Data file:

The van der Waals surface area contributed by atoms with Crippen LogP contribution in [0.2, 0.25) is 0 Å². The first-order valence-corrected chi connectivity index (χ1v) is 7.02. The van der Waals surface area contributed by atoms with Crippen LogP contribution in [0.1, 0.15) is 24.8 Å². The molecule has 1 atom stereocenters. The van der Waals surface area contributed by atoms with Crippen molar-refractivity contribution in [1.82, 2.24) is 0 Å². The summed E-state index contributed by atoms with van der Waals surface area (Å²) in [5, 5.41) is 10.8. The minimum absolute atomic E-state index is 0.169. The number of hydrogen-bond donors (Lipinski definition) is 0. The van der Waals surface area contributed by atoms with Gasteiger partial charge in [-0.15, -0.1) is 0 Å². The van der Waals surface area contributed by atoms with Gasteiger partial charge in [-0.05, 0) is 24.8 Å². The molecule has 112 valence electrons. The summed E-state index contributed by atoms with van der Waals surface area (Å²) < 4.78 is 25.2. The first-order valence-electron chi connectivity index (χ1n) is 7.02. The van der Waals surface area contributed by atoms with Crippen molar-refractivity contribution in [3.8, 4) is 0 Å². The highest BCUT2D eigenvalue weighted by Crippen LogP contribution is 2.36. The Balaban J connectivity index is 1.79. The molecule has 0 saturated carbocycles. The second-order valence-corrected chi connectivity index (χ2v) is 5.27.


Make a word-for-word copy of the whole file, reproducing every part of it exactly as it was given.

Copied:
The van der Waals surface area contributed by atoms with Crippen LogP contribution in [0.2, 0.25) is 0 Å². The first-order valence-corrected chi connectivity index (χ1v) is 7.02. The van der Waals surface area contributed by atoms with Crippen LogP contribution in [0.1, 0.15) is 24.8 Å². The molecule has 1 atom stereocenters. The van der Waals surface area contributed by atoms with Crippen molar-refractivity contribution in [1.82, 2.24) is 0 Å². The summed E-state index contributed by atoms with van der Waals surface area (Å²) in [5, 5.41) is 10.8. The minimum absolute atomic E-state index is 0.169. The number of hydrogen-bond donors (Lipinski definition) is 0. The van der Waals surface area contributed by atoms with Gasteiger partial charge in [-0.15, -0.1) is 0 Å². The van der Waals surface area contributed by atoms with Gasteiger partial charge in [-0.05, 0) is 24.8 Å². The molecule has 112 valence electrons. The summed E-state index contributed by atoms with van der Waals surface area (Å²) < 4.78 is 25.2. The first-order valence-electron chi connectivity index (χ1n) is 7.02. The van der Waals surface area contributed by atoms with Crippen molar-refractivity contribution in [3.8, 4) is 0 Å². The highest BCUT2D eigenvalue weighted by Crippen LogP contribution is 2.36. The Balaban J connectivity index is 1.79. The molecule has 0 saturated carbocycles. The second-order valence-corrected chi connectivity index (χ2v) is 5.27.